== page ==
The Journal Physical Therapy also published findings as the baseball season began in April. It was found that young children aged 8 to 11 that were taught about spine health and instructed in just 4 daily spinal exercises reported significantly fewer episodes of LBP than those that received spine education only. The researchers hypothesized that this form of early intervention can prevent further episodes of LBP and reduce the severity of any adult experienced pains. (2)

Physical therapy has been shown to also prevent LBP in adults from becoming a more serious and expensive condition like the one David Wright is experiencing. A study in the journal Health Services Research found that patients with new episodes of LBP that began physical therapy within 6 weeks of being referred by their primary care physician generated less than half the healthcare costs of those patients that were alternatively referred for imaging as a first step. The physical therapy referral group also generated 72% lower associated healthcare costs over the next year compared with those patients that began with MRIs. BMC Health Services Research did a similar review of health care utilization for over 122,000 patients for a longer two year period and calculated a similar cost savings of over 60% compared with those that delayed PT.

Physical therapy for LBP is, therefore, generally found to be a cost-effective solution for patients. Viewing PT as the starting option for an episode of back pain, whether it is your first episode or a recurring chronic condition, has the potential for positive results. Those with LBP have the opportunity to avoid being subjected to invasive imaging tests, injections, pain medications, and surgery. Receiving prompt physical therapy intervention specific to the cause of symptoms is a logical first step in staying ahead of LBP.

Mike Mattia, New York Physical Therapy Association (NYPTA) Chapter President stated, “It is important to support further research that helps us understand the impact and timing of physical therapy for LBP. NYPTA is funding research that is currently investigating this very issue and we have partnered with the Foundation for Physical Therapy to promote research and evidence. Knowing how physical therapy can impact the overall health of individuals with LBP is very important to transforming society. “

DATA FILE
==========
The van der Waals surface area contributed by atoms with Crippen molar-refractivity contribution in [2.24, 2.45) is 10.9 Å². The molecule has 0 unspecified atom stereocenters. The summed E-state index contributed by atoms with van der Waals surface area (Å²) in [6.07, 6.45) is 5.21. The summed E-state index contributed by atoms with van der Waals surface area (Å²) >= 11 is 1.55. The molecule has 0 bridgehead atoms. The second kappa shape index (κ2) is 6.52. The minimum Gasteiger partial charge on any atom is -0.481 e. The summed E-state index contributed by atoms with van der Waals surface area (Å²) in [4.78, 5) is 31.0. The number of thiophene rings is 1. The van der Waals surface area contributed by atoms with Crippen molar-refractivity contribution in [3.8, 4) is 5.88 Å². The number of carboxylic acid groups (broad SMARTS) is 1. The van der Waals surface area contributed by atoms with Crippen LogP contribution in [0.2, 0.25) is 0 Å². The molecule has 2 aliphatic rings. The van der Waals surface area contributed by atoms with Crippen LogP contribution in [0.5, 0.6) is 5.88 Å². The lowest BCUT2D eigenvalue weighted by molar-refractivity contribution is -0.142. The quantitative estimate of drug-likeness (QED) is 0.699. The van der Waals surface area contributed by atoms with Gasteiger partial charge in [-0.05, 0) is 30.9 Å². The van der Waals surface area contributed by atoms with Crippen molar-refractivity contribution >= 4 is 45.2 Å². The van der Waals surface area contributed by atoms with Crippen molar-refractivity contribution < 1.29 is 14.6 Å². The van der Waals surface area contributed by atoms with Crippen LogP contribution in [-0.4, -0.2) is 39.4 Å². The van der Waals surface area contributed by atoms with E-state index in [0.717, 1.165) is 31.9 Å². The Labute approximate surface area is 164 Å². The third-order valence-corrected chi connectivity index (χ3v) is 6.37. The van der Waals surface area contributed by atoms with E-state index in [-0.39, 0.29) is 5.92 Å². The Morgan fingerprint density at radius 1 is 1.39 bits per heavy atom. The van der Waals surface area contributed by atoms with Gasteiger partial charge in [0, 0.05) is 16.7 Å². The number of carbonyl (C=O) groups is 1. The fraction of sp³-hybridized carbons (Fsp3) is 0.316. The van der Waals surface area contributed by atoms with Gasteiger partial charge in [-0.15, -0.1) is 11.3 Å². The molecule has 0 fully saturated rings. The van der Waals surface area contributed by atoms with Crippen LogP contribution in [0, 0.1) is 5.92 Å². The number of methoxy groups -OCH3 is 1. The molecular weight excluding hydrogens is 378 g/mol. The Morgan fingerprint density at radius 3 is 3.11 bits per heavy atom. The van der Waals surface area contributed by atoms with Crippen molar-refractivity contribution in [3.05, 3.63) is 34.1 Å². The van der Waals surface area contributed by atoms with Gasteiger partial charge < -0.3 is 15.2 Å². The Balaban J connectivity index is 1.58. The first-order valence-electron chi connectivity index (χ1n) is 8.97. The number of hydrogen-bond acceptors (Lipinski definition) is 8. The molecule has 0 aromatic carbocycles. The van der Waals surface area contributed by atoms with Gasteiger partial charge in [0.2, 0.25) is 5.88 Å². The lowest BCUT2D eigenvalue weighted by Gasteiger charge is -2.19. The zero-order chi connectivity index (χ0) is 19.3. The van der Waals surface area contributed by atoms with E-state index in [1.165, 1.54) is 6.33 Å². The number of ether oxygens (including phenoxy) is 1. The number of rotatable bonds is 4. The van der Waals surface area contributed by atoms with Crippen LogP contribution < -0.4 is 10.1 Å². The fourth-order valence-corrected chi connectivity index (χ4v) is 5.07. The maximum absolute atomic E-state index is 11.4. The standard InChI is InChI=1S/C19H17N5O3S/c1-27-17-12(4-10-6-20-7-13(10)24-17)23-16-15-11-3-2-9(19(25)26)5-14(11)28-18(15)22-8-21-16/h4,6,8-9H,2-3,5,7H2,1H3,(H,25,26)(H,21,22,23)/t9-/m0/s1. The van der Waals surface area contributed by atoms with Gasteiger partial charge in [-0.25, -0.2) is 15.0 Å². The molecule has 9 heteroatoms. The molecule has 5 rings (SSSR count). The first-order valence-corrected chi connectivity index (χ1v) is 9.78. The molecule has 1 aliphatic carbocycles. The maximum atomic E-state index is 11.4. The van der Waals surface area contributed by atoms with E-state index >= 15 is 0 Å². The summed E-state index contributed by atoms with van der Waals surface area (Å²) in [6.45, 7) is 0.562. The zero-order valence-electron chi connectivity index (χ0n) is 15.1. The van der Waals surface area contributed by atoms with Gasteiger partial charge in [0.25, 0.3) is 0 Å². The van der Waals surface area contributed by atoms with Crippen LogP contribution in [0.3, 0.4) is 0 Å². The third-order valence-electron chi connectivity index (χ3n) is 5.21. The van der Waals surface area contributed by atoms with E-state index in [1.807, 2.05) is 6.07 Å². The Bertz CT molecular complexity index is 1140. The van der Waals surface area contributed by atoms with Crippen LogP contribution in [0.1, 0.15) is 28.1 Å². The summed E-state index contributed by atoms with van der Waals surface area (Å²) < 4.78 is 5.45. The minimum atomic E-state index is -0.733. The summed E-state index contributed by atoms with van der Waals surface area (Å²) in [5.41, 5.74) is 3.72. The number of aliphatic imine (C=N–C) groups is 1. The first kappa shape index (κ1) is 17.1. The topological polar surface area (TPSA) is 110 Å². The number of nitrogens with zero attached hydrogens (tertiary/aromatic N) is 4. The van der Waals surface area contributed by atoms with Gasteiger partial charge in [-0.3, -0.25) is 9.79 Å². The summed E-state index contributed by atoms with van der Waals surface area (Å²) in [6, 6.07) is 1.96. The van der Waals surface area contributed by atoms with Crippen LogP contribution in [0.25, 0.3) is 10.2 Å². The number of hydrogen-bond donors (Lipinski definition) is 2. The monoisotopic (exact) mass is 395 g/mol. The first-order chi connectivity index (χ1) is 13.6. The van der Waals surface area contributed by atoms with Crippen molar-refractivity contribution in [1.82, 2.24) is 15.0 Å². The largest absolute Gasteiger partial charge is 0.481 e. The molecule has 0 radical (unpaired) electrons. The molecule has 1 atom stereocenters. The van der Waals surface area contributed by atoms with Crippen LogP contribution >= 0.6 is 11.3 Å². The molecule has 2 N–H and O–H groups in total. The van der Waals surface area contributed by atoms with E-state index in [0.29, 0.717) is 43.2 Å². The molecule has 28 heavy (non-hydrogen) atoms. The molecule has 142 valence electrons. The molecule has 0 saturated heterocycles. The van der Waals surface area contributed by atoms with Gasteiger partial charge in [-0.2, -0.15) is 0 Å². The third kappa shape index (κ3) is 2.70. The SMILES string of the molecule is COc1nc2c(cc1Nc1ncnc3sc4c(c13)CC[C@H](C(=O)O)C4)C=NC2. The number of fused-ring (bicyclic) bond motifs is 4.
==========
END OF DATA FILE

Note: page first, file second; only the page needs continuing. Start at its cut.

To learn more about physical therapy and various conditions associated with PT care, or to find a Physical Therapist, visit the consumer friendly website, today.

1. Ann Intern Med. 2015;162(7):465-473. doi:10.7326/M14-1420
2. PHYS THER February 2015 95:e1-e18; doi:10.2522/ptj.2015.95.2.e1

The New York Physical Therapy Association is a professional, non-profit association of approximately 12,000 Physical Therapists (PTs), Physical Therapist Assistants (PTAs) and PT/PTA students. The NYPTA is dedicated to serving the public's health interests, improving the standard of health for people of all ages and advancing the benefits of physical therapy and the interests of physical therapy professionals in state of New York. To learn more about the New York Physical Therapy Association please visit